Catalina is a delicate and unique environment, home to more than 400 native plants, and more than 100 species or varieties of birds. Rattlesnakes, native quail and Channel Island fox are found here. Non-native animals introduced to the island include pig, goat, deer and American Bison, 14 of which were brought to Cat-alina in 1924 and used for filming of “The Vanishing American” in 1925. Today, about 200 buffalo roam the island.

Catalina is one of the rare places where you can arrive without a schedule. You can sit at the beach and read a book for an entire day, or you can choose from so many outdoor adventure activities, almost too many to mention here. Snorkeling in the brilliant turquoise water of Lover’s Cove, exploring the coastal waters in the SS Nautilus (a semi-submersible vessel), checking out a Jeep Eco-Tour, or going on a Twilight Safari are just a few of the possibilities.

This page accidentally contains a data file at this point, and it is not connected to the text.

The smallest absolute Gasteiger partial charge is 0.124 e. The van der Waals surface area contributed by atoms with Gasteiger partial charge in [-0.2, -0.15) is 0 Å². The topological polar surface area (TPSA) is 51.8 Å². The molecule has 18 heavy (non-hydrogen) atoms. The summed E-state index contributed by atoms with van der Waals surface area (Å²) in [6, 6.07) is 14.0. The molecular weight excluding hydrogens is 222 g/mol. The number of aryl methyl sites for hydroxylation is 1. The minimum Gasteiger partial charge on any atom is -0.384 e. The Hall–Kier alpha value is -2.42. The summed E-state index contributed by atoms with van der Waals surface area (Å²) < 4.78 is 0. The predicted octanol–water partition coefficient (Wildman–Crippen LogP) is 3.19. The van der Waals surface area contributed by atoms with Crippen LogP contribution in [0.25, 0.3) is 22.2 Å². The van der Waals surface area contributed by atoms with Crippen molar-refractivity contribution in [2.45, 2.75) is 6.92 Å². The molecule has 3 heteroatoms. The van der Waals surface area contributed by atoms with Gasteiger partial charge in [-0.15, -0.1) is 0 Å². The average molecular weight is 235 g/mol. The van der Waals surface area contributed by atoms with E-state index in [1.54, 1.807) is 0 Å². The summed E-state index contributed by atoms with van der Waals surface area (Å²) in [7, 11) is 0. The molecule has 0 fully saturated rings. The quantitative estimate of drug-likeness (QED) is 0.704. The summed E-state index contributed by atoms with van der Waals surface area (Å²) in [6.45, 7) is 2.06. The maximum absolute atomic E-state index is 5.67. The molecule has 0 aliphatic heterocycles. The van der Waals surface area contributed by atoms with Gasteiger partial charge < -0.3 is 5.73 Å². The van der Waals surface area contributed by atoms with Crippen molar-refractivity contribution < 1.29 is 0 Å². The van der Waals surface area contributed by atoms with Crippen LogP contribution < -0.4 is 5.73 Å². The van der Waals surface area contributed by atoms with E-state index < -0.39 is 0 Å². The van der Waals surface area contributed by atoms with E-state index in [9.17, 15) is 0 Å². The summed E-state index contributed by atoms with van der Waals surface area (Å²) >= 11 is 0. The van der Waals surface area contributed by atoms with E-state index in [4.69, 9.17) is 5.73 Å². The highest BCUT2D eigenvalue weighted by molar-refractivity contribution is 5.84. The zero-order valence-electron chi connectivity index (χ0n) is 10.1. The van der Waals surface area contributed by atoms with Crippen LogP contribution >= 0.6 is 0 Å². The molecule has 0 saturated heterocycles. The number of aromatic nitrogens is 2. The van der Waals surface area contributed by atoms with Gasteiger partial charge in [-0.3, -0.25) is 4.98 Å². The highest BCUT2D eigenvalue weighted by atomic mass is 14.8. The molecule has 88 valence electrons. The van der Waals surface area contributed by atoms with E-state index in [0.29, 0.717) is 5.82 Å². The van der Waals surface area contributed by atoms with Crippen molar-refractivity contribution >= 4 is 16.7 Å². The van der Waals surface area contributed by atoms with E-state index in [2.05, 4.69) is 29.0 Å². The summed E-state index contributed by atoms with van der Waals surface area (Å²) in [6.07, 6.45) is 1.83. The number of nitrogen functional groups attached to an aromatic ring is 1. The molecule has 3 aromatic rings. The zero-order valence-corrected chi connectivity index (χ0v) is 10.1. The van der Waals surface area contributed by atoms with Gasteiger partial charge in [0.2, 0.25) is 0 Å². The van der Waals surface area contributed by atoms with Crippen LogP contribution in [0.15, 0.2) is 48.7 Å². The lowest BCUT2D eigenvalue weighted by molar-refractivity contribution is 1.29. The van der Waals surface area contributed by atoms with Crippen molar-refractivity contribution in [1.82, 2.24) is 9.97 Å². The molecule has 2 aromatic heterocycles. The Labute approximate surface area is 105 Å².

Don’t be surprised if you see one of your favorite Hollywood stars while strolling on the pedestrian plaza. After all, Brooke Shields felt Catalina was such a magical spot, she was married here a few years ago.

On my last morning I hiked in the hills behind the pueblo. I felt like I was an ocean away from the rest of the world. When you’re ready for a change of pace, there’s nothing like visiting Catalina Island, with its Mediterranean charm and timeless beauty.

July through Labor Day —

Conservancy Summer Naturalist Programs: Catalina Island Conservancy naturalists will lead you through a wonderful outdoor learning experience. Free programs include nature walks, hikes and campground programs. Reservations are not required. Visit